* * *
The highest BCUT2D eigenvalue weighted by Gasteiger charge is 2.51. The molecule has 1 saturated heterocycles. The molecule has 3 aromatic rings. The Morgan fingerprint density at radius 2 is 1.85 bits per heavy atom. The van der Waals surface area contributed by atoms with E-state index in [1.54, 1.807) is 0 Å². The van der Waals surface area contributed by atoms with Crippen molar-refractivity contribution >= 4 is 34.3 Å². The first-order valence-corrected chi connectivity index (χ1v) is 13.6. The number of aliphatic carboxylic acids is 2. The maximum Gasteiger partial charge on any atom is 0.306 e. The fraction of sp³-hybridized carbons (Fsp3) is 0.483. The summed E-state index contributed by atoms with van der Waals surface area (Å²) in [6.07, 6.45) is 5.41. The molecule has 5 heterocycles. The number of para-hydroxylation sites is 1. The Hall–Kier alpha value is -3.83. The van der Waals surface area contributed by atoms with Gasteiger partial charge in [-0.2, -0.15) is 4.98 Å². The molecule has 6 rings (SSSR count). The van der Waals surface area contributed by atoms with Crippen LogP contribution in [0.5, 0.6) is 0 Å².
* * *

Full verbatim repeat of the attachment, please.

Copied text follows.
The highest BCUT2D eigenvalue weighted by Gasteiger charge is 2.51. The molecule has 1 saturated heterocycles. The molecule has 3 aromatic rings. The Morgan fingerprint density at radius 2 is 1.85 bits per heavy atom. The van der Waals surface area contributed by atoms with E-state index in [1.54, 1.807) is 0 Å². The van der Waals surface area contributed by atoms with Crippen molar-refractivity contribution >= 4 is 34.3 Å². The first-order valence-corrected chi connectivity index (χ1v) is 13.6. The number of aliphatic carboxylic acids is 2. The maximum Gasteiger partial charge on any atom is 0.306 e. The fraction of sp³-hybridized carbons (Fsp3) is 0.483. The summed E-state index contributed by atoms with van der Waals surface area (Å²) in [6.07, 6.45) is 5.41. The molecule has 5 heterocycles. The number of para-hydroxylation sites is 1. The Hall–Kier alpha value is -3.83. The van der Waals surface area contributed by atoms with Gasteiger partial charge in [-0.2, -0.15) is 4.98 Å². The molecule has 6 rings (SSSR count). The van der Waals surface area contributed by atoms with Crippen LogP contribution in [0.5, 0.6) is 0 Å².